Determinants of international actors' positions on the possible Turkish military operation in Syria
In late June 2022, Turkish President Recep Tayyip Erdogan linked the start of the new military operation in Syria to the completion of the preparations, without specifying its nature.
It does not seem that what is meant by this is the military preparations; Türkiye has already had bases and points in northern Syria that allow Ankara to support ground operations at any time. This means that the preparations are often linked to the political positions of international actors towards Türkiye's completion of the establishment of the security belt.
Indeed, Türkiye is engaged in multilateral talks with the United States, Russia and Iran; in order to reach understandings with them that ensure that there is no military clash between the forces or any impact on diplomatic relations.
In practice, Washington, Moscow, and Tehran all have limitations for their positions regarding the possible Turkish military operation in northern Syria, as shown below:
Iran openly declared that it opposed the Turkish military operation in Syria on the lips of the Iranian Foreign Ministry spokesman on June 20, 2022, who considered that the use of a military solution to settle disputes is a violation of the unity and national sovereignty of states.
However, on the 27th of the same month, during the visit of Foreign Minister, Amir Hussein Abdullahian to the capital, Ankara, Tehran's tone changed significantly regarding the position on the military operation, in terms of understanding Türkiye's security concerns and the need to address them permanently and completely.
Tehran’s rejection of the Turkish operation is linked to a number of factors; most notably:
the decline in bilateral coordination in Syria and Iraq, and the threat to Iran’s influence and interests in northern Syria, including a change in the map of control in favour of the opposition at the expense of the regime. In addition to that, Iran worries about any increase in security coordination between Türkiye and Israel, including the Syrian file.
On the other hand, there is reason for Tehran to change its position on the military operation in northern Syria; such as obtaining guarantees from Türkiye that its interests will not be jeopardized in northern Aleppo. Moreover, ensuring that Ankara does not abide by the Western sanctions imposed on Iran and providing diplomacy over any other means to resolve bilateral differences over Syria are another guarantees Iran wants to have from Türkiye.
Despite that, Iran prefers that any military activity of Türkiye be in Syria based on the return of coordination with the Syrian regime.
Russia has repeatedly announced over the past weeks that it opposed any new military action on Syrian territory, on the grounds that this step threatens stability. Furthermore, the Russian delegation stressed during the Astana tour (18) its country's position rejecting the operation.
Of course, Russia is not open for any new change in the map of control at the expense of the regime; especially since it is preoccupied with the conflict in Ukraine. However, Moscow has always used - and still is – Türkiye’s threat to launch a new military operation in Syria to pressure the Syrian Democratic Forces (SDF) in order to get them to make concessions regarding the relationship with the regime.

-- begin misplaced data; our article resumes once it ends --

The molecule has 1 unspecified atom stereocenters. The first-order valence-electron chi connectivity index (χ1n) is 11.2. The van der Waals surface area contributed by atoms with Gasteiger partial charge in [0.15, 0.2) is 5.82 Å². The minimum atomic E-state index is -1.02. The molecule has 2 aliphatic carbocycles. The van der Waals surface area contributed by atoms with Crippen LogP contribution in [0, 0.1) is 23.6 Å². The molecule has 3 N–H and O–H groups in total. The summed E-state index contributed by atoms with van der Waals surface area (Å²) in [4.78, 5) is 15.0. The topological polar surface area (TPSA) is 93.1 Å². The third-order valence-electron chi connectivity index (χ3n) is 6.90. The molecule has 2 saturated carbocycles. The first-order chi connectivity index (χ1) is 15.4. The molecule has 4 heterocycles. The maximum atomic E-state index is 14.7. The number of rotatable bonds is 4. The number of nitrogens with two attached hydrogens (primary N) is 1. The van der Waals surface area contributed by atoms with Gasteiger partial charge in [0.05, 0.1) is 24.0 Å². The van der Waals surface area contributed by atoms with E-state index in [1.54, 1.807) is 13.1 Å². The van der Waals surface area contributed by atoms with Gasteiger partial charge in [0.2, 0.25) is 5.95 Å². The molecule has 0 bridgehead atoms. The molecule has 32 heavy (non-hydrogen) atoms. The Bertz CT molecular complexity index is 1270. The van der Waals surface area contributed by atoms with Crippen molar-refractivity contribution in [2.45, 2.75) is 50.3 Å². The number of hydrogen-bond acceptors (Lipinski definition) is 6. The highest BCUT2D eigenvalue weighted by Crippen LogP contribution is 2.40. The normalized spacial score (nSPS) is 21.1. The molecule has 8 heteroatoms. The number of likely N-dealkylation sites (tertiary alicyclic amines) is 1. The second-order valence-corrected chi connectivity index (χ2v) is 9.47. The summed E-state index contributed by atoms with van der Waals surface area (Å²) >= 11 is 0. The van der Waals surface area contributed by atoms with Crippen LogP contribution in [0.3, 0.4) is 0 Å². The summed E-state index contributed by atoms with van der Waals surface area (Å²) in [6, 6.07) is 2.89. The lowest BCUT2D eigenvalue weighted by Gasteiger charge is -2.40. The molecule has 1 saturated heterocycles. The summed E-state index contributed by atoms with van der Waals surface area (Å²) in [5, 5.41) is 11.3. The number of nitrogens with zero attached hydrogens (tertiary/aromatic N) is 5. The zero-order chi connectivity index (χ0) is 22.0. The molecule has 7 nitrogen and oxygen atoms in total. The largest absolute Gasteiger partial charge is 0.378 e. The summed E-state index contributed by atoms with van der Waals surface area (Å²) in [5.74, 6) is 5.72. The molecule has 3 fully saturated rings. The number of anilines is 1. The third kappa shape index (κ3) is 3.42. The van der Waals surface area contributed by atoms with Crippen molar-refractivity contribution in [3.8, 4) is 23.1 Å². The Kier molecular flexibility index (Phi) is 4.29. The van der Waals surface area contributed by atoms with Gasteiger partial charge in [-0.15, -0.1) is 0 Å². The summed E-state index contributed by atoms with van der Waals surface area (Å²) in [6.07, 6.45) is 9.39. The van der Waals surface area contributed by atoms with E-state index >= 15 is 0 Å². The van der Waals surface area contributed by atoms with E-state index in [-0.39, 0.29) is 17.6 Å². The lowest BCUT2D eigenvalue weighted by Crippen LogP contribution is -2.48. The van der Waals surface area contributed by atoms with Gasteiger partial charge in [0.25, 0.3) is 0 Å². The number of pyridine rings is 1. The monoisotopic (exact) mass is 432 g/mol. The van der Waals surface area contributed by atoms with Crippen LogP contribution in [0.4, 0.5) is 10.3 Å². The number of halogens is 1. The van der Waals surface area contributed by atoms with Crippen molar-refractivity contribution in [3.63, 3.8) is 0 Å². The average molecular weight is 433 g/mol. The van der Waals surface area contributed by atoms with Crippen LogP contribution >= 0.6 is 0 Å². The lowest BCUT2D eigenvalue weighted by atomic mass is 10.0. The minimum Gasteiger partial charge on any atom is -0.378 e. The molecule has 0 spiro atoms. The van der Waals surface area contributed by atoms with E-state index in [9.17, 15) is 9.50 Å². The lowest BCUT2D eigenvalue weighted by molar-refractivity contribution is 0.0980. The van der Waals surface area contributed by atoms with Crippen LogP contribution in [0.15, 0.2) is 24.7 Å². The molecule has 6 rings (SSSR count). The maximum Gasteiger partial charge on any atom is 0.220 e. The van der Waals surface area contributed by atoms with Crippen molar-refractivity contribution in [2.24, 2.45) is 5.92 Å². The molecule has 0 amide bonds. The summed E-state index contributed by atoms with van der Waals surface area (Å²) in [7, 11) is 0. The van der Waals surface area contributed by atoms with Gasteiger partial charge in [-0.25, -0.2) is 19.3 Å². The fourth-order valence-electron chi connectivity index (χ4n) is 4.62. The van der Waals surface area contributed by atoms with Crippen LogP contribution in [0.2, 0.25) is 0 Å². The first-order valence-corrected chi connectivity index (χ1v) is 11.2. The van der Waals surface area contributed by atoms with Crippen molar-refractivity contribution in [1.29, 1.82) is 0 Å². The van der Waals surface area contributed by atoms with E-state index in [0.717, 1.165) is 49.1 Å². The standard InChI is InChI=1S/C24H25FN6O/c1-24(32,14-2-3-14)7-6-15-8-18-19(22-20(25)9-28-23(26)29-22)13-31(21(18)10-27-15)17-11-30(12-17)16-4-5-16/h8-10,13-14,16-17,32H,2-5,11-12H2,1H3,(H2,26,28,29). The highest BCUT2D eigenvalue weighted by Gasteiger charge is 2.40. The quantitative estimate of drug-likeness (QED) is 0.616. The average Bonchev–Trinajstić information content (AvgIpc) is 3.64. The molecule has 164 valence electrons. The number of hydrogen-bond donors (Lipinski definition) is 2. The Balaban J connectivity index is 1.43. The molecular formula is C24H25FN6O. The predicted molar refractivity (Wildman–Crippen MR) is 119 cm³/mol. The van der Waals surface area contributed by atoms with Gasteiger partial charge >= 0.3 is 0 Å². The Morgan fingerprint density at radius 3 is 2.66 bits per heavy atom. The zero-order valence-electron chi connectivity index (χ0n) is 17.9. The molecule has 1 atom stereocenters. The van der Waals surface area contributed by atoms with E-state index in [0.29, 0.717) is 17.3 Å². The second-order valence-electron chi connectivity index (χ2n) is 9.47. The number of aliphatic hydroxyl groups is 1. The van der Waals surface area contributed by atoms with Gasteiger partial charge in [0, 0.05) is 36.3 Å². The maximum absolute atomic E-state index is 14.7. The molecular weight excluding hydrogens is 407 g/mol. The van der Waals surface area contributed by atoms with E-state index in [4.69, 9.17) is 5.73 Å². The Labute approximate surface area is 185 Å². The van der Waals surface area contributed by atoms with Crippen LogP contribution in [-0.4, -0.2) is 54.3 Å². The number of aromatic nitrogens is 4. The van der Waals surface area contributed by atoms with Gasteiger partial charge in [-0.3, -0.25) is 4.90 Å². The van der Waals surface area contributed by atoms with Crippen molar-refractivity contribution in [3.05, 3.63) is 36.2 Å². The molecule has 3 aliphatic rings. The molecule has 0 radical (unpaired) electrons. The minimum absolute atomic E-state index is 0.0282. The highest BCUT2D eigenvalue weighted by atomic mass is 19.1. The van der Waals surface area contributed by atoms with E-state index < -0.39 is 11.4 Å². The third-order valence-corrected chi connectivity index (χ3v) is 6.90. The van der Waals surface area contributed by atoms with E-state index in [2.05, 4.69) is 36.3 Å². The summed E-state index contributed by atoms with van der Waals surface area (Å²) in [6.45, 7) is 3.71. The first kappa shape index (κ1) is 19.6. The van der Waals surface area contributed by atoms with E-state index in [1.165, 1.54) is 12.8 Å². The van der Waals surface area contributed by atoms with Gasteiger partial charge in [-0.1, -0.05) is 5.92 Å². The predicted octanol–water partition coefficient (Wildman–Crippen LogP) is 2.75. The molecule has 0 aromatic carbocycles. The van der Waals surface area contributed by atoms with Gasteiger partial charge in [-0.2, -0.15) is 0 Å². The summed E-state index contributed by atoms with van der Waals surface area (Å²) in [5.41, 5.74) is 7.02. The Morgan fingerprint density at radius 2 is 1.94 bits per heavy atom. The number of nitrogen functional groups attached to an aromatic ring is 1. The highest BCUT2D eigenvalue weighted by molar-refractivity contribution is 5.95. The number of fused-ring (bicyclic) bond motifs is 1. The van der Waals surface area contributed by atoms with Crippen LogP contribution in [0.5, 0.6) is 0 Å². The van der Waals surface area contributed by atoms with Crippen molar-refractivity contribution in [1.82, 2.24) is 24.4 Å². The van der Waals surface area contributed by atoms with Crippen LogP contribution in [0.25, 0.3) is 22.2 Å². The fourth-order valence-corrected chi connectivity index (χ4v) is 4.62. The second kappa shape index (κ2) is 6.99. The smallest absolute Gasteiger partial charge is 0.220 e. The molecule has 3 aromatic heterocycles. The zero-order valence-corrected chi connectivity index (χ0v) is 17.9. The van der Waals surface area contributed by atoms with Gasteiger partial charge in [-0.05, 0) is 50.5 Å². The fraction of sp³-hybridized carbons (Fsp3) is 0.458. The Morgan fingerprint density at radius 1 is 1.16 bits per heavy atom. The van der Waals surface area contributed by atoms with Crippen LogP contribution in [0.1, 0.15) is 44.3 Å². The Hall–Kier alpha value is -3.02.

Russia's conservative position on the Turkish operation can also be understood, as it is keen not to lose its role as a reliable mediator to the SDF, especially since such a step may undermine its efforts to take SDF away from the United States, and to entice the Kurds in general to make a settlement with the regime.
Moreover, it is not expected that Russia will easily abandon its position in favour of Türkiye, in light of the unprecedented tension between Moscow and NATO, unless the former gets a reward in other issues, whether they are related to Syria or Ukraine.
3. The United States:
In early June, the United States expressed deep concern about Türkiye's intentions to launch a new military operation in Syria. This should be seen in light of the US not responding to Ankara's continued demands to end the activities of the People's Protection Units and SDF from the 30 km-deep safe zone along the border strip.
Instead, Washington is still trying to give SDF reassurances; emphasizing the continuation of working with it as a local partner in the fight against terrorism, and demonstrating the importance of maintaining military stability in areas such as Ain al-Arab; reactivating the activity within the Kharab Eshq base near Ain al-Arab in order to carry out operations against the leaders of the “ISIS” organization in the areas of Aleppo and Idlib, northwest Syria.
On one hand, it can be said that Washington does not want to give Moscow the opportunity to use the Turkish military operation to achieve an understanding between the SDF and the regime.
On the other hand, the US often prefers to address Türkiye’s concerns through diplomacy, i.e. by reformulating a new memorandum of understanding, similar to the Ankara Document (2019), in which the United States guarantees the removal of the PKK from the safe zone, and offers options acceptable to Türkiye to discourage it from joint coordination with Russia regarding North and Northeast Syria.